Can you talk about the shoot? Was there a DIT? If so, what role did they play? And what kind of on-set monitors were you using?
Littin Menz: The DIT was there mostly for making the back-ups and dailies. It was a lot of material every day. We also created LUTs for some scenes. The monitors were Asus VS197D-P 18.5-inch for video assist and a Flanders Scientific for the DIT station.

Was there anything unique or challenging about it that you are particularly proud of?
Littin Menz: On the technical side, it was very challenging to reproduce the big spaces and fights, in places like the Madison Square Garden in New York through three decades, the Olympic Stadium in Montreal and the Superdome in New Orleans, but I think we did it successfully.

Some of my favorite scenes were those of Durán when he was a kid in “El Chorrillo,” the poor neighborhood where he lived. We never forgot that the principal idea for the film was to tell the story through the clear and transparent eyes of that child — the story of a child who came from one of poorest neighborhoods of Latin America and became a world champion. I’m very proud to have been a part of this project.

Jill Bogdanowicz talks color grading and ‘Ghostbusters’

By Randi Altman

Who you gonna call? Well, in my case it was Deluxe’s Jill Bogdanowicz, the colorist on director Paul Feig’s new Ghostbusters. She took time out of her busy schedule — finishing up War Dogs — to walk us through her process on the VFX-heavy film, which is an updated version on the Ivan Reitman classic from 1984.

Bogdanowicz, who works at Deluxe’s Company 3, got involved on Ghostbusters early on, working on camera tests with DP Bob Yeoman — testing cameras, lenses and resolutions. The two had worked together before on Wes Anderson’s The Grand Budapest Hotel, even though they did it all remotely, with Bogdanowicz in London and Yeoman in New York.

“He was able to review Grand Budapest and the DCPs, and gave comments to Wes,” she says. “The first time I met him was at the ASC awards after the movie had come out, so it was a good thing that we got to work in the same city for Ghostbusters.”

The positive experience on Grand Budapest led Yeoman to ask Bogdanowicz to join him on Ghostbusters.

It was during those camera tests, which were done on the Sony lot, that Yeoman decided on the Arri Alexa. It was also during this time that both Yeoman and Feig decided they wanted Ghostbusters to feel very filmic, with rich colors and a lot of detail.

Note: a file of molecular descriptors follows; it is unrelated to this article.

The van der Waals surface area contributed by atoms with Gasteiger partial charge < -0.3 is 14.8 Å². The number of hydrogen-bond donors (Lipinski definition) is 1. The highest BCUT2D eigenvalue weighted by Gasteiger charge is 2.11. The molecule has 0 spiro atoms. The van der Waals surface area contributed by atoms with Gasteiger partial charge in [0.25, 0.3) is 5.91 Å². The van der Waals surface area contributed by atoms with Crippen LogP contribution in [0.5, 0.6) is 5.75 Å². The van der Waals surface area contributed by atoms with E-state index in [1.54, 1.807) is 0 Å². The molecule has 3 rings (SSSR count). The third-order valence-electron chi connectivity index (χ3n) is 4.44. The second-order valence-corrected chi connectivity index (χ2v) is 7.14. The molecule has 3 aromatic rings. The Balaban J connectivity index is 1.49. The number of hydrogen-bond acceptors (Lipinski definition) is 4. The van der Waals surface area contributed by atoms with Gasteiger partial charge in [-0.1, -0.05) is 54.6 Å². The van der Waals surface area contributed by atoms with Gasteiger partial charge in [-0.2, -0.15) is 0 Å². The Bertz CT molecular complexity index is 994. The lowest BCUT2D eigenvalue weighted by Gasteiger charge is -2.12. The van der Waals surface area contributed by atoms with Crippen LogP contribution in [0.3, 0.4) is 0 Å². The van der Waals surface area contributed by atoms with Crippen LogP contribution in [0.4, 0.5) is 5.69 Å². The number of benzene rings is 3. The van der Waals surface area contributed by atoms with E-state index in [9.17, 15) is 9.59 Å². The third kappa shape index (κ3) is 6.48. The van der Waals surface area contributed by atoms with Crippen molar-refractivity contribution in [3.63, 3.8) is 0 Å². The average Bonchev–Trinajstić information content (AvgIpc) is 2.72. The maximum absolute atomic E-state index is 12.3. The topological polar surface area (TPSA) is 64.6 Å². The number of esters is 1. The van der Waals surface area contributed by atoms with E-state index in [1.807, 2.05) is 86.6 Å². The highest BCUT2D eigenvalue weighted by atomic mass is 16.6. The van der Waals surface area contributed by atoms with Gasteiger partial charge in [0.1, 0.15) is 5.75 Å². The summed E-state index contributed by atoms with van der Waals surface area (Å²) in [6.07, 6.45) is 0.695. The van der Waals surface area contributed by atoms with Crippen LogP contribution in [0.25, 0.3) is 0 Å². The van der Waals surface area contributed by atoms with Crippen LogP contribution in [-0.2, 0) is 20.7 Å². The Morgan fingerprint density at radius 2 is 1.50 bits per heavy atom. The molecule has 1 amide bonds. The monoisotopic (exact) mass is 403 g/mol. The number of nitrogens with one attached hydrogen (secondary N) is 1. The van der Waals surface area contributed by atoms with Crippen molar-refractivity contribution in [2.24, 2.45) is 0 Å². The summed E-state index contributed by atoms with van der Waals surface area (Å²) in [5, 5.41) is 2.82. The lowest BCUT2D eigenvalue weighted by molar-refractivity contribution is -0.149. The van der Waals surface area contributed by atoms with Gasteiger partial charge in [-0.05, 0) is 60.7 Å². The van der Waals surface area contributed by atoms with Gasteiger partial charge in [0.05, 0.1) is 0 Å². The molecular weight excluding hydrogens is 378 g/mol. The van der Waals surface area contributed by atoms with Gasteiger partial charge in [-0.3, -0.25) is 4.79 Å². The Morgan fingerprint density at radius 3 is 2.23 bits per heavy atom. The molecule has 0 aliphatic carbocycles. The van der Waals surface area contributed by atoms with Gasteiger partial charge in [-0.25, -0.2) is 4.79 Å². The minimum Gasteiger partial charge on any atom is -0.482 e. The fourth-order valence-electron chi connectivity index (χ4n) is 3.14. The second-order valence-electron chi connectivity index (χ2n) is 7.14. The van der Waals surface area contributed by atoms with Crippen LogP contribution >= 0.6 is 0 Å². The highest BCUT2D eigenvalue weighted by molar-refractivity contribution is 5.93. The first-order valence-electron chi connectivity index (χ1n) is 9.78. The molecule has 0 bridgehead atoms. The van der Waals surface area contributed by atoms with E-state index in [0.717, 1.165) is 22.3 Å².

“It was also decided that the film would be lit in a way where Bob could do his thing and make it look beautiful, and then I would just enhance that wonderful photography,” explains Bogdanowicz. “You still see the characters’ eyes and faces really well, but we could shape the image in a way where there was nothing distracting the frame. We would make sure that the audience would be looking where you want them to look.”

Another early test they did was deciding on what color of slime would be used in the film.

After shooting began, Bogdanowicz began visual effects tests for Yeoman and his team. In addition, she started looking at different LEDs. “They actually used practical LEDs on a lot of the actors who were going to be playing the ghosts so they could see how that would translate into visual effects,” says Bogdanowicz. “After all those tests were done, I got an edit of the movie. I was able to have a couple days to start going through the movie, smoothing it out, and getting the look set.”

That’s when Yeoman came into her suite and they went through the movie. Shortly after that director Feig joined them. “Paul was very involved. After I started the DI, basically, I took over all the visual effect sessions, so all final visual effects went through me on the big screen. I actually colored them, and they could see what they looked like as a final. It’s part of a process for finishing the visual effects, so when they would need certain parts of visual effects brightened, or darkened, or the color tweaked, I was able to do that live and they would approve the visual effect, and move on, and I could apply that into my final list for the movie.”

Bogdanowicz calls the process on Ghostbusters fun, interactive and collaborative — including the visual effects team, Feig, his editor Brent White and Yeoman. “They were an amazingly fun, and professional team to work with,” she says.

Let’s dig a bit more into Bogdanowicz’s process on the film.